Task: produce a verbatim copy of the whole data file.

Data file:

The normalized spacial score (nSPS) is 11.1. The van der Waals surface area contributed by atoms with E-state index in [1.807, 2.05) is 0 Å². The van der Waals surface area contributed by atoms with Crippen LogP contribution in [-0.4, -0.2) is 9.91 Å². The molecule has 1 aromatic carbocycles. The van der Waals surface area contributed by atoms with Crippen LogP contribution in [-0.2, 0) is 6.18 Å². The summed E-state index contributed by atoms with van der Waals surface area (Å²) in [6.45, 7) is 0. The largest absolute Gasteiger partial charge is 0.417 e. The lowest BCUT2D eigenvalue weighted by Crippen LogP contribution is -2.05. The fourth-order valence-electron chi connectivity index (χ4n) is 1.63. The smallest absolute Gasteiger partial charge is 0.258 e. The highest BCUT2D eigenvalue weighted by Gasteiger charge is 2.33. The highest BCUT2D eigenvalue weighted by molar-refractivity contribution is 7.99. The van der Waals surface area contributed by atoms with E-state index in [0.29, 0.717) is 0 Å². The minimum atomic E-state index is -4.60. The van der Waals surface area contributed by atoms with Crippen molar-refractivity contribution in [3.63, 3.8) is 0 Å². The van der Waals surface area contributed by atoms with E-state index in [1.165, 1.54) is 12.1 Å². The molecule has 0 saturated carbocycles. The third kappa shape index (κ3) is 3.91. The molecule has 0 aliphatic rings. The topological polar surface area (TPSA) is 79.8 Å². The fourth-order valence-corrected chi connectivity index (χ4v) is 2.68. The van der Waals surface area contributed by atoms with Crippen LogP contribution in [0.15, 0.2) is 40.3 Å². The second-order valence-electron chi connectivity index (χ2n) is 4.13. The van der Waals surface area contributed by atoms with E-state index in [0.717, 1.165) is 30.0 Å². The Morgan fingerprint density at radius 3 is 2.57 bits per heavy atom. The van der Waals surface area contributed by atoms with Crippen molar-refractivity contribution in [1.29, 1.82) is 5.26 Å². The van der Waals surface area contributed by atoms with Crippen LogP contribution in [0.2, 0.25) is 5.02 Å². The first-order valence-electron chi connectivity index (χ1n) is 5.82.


The normalized spacial score (nSPS) is 11.1. The van der Waals surface area contributed by atoms with E-state index in [1.807, 2.05) is 0 Å². The van der Waals surface area contributed by atoms with Crippen LogP contribution in [-0.4, -0.2) is 9.91 Å². The molecule has 1 aromatic carbocycles. The van der Waals surface area contributed by atoms with Crippen LogP contribution in [-0.2, 0) is 6.18 Å². The summed E-state index contributed by atoms with van der Waals surface area (Å²) in [6.45, 7) is 0. The largest absolute Gasteiger partial charge is 0.417 e. The lowest BCUT2D eigenvalue weighted by Crippen LogP contribution is -2.05. The fourth-order valence-electron chi connectivity index (χ4n) is 1.63. The smallest absolute Gasteiger partial charge is 0.258 e. The highest BCUT2D eigenvalue weighted by Gasteiger charge is 2.33. The highest BCUT2D eigenvalue weighted by molar-refractivity contribution is 7.99. The van der Waals surface area contributed by atoms with E-state index in [0.29, 0.717) is 0 Å². The minimum atomic E-state index is -4.60. The van der Waals surface area contributed by atoms with Crippen molar-refractivity contribution in [3.63, 3.8) is 0 Å². The van der Waals surface area contributed by atoms with E-state index in [1.165, 1.54) is 12.1 Å². The molecule has 0 saturated carbocycles. The third kappa shape index (κ3) is 3.91. The molecule has 0 aliphatic rings. The topological polar surface area (TPSA) is 79.8 Å². The fourth-order valence-corrected chi connectivity index (χ4v) is 2.68. The van der Waals surface area contributed by atoms with Crippen LogP contribution in [0.15, 0.2) is 40.3 Å². The second-order valence-electron chi connectivity index (χ2n) is 4.13. The van der Waals surface area contributed by atoms with E-state index in [0.717, 1.165) is 30.0 Å². The Morgan fingerprint density at radius 3 is 2.57 bits per heavy atom. The van der Waals surface area contributed by atoms with Crippen molar-refractivity contribution in [1.29, 1.82) is 5.26 Å². The van der Waals surface area contributed by atoms with Crippen LogP contribution in [0.2, 0.25) is 5.02 Å². The first-order valence-electron chi connectivity index (χ1n) is 5.82.